There are a couple of reasons for this. I mean, one, we're frequently protecting them from total strangers going "will you introduce me to your agent?" (My answer, by the way, is generally not a positive one, and on the rare occasions where I offer to introduce someone to The Agent, she gets an email from me warning of the pending introduction. So emailing her cold, saying I sent you, doesn't actually work.) Now, we're not trying to be nasty, and we're not trying to say "no, you can't join our special club." But we're also not going to sneak people we don't know through the back door, past the rest of the pending submissions. We are not magical doors to representation, and because our agents will often feel obligated to look at any real referrals, we try very hard not to be too extravagant with who we send their way.
Two, our agents are the people who take care of us. I mean, as protective as most authors are of their agents, our agents are ten times moreso. They're the ones who understand the weird little clauses in our contracts, tell us when interesting opportunities open up, and keep us from being eaten alive by our editors. When there's a problem, the agent fixes it. (That goes for problems on both sides. If I get behind on my word count, The Agent will probably be poking me about my deadline before either The Editor or The Other Editor. Because that's her job.) Since our agents take care of us, we feel a little obligated to do the same for them, at least to the best of our abilities.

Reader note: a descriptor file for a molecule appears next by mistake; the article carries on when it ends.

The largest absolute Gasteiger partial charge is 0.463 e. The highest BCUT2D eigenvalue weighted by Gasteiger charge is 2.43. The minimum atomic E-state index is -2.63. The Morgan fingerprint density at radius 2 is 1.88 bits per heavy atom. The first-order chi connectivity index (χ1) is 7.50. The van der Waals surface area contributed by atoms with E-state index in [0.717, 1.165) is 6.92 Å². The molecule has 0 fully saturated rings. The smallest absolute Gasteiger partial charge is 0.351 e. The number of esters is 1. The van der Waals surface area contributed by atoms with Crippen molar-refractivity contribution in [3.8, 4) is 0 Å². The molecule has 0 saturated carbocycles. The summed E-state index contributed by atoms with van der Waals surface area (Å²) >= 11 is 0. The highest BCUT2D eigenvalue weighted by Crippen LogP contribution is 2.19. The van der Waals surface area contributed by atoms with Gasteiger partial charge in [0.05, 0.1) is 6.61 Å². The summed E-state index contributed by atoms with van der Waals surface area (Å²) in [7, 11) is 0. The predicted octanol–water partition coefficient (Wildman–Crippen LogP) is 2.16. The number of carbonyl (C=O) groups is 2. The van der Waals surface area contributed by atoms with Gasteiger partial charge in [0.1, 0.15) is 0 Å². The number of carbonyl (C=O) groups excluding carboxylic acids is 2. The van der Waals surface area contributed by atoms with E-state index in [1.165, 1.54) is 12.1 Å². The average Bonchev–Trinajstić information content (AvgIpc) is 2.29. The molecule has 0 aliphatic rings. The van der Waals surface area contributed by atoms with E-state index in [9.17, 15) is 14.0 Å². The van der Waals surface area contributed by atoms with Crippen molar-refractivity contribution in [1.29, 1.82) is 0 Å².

Does this mean we don't want to share our agents? Hell, no. I want The Agent to sign twenty people who become New York Times best-selling authors and get six figure contracts and can afford their own diamond-plated ponies, because then she'd be able to eventually afford an island, and she'd probably let me genetically engineer dinosaurs as long as I kept meeting my deadlines. An agent is only as successful as their client list, and the more really successful clients an agent has, the more not-so-successful but-oh-so-wonderful clients they can afford to keep working with. It turns into a delicate balancing act that I'm really glad I don't have to perform.
Somebody said recently that we don't work for our agents, they work for us, and so the submissions process shouldn't seem so much like a job interview. I view it as more like the relationship between a householder and their butler. A good butler is for life, and that's not a contract to be entered into lightly. If the butler can't like you, then they can't work for you, and you wouldn't want them to. My agent works for me. I also work for my agent, just like most people would agree that Bruce Wayne works for Alfred as much as Alfred works for Bruce Wayne. And because they have that relationship, he gets to go out every night and be Batman.
Why do I appreciate my personal superhero?
Because she lets me be a superhero, too.